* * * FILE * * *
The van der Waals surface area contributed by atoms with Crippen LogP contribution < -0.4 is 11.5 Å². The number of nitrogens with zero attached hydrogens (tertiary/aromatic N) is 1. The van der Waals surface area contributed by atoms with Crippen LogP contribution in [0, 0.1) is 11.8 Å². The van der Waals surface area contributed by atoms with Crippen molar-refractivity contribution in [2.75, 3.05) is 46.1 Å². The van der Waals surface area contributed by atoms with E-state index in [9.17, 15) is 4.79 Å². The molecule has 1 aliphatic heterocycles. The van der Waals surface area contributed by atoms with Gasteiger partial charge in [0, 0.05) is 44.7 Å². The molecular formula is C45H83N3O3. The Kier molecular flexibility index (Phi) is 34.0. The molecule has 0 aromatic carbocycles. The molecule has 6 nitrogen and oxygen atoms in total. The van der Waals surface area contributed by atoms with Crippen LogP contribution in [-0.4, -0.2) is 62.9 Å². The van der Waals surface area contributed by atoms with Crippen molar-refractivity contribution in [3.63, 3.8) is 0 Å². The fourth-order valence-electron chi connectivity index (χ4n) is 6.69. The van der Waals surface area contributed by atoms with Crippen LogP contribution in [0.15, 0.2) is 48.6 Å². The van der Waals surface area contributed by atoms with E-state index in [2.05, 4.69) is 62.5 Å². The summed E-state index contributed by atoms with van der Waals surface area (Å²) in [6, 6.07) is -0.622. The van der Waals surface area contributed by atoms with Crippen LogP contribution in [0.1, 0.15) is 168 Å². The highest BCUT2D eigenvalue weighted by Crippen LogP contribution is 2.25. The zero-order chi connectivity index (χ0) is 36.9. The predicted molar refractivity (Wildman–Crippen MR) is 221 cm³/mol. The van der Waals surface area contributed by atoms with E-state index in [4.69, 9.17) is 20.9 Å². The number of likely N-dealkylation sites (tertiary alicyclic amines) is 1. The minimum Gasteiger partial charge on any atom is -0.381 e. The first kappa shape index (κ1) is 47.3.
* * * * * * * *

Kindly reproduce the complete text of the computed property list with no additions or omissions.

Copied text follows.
The van der Waals surface area contributed by atoms with Crippen LogP contribution < -0.4 is 11.5 Å². The number of nitrogens with zero attached hydrogens (tertiary/aromatic N) is 1. The van der Waals surface area contributed by atoms with Crippen LogP contribution in [0, 0.1) is 11.8 Å². The van der Waals surface area contributed by atoms with Crippen molar-refractivity contribution in [2.75, 3.05) is 46.1 Å². The van der Waals surface area contributed by atoms with E-state index in [9.17, 15) is 4.79 Å². The molecule has 1 aliphatic heterocycles. The van der Waals surface area contributed by atoms with Gasteiger partial charge in [0, 0.05) is 44.7 Å². The molecular formula is C45H83N3O3. The Kier molecular flexibility index (Phi) is 34.0. The molecule has 0 aromatic carbocycles. The molecule has 6 nitrogen and oxygen atoms in total. The van der Waals surface area contributed by atoms with Crippen LogP contribution in [-0.4, -0.2) is 62.9 Å². The van der Waals surface area contributed by atoms with Crippen molar-refractivity contribution in [3.63, 3.8) is 0 Å². The fourth-order valence-electron chi connectivity index (χ4n) is 6.69. The van der Waals surface area contributed by atoms with Crippen LogP contribution in [0.15, 0.2) is 48.6 Å². The van der Waals surface area contributed by atoms with E-state index in [2.05, 4.69) is 62.5 Å². The summed E-state index contributed by atoms with van der Waals surface area (Å²) in [6, 6.07) is -0.622. The van der Waals surface area contributed by atoms with Crippen LogP contribution in [0.1, 0.15) is 168 Å². The highest BCUT2D eigenvalue weighted by Crippen LogP contribution is 2.25. The zero-order chi connectivity index (χ0) is 36.9. The predicted molar refractivity (Wildman–Crippen MR) is 221 cm³/mol. The van der Waals surface area contributed by atoms with E-state index in [4.69, 9.17) is 20.9 Å². The number of likely N-dealkylation sites (tertiary alicyclic amines) is 1. The minimum Gasteiger partial charge on any atom is -0.381 e. The first kappa shape index (κ1) is 47.3.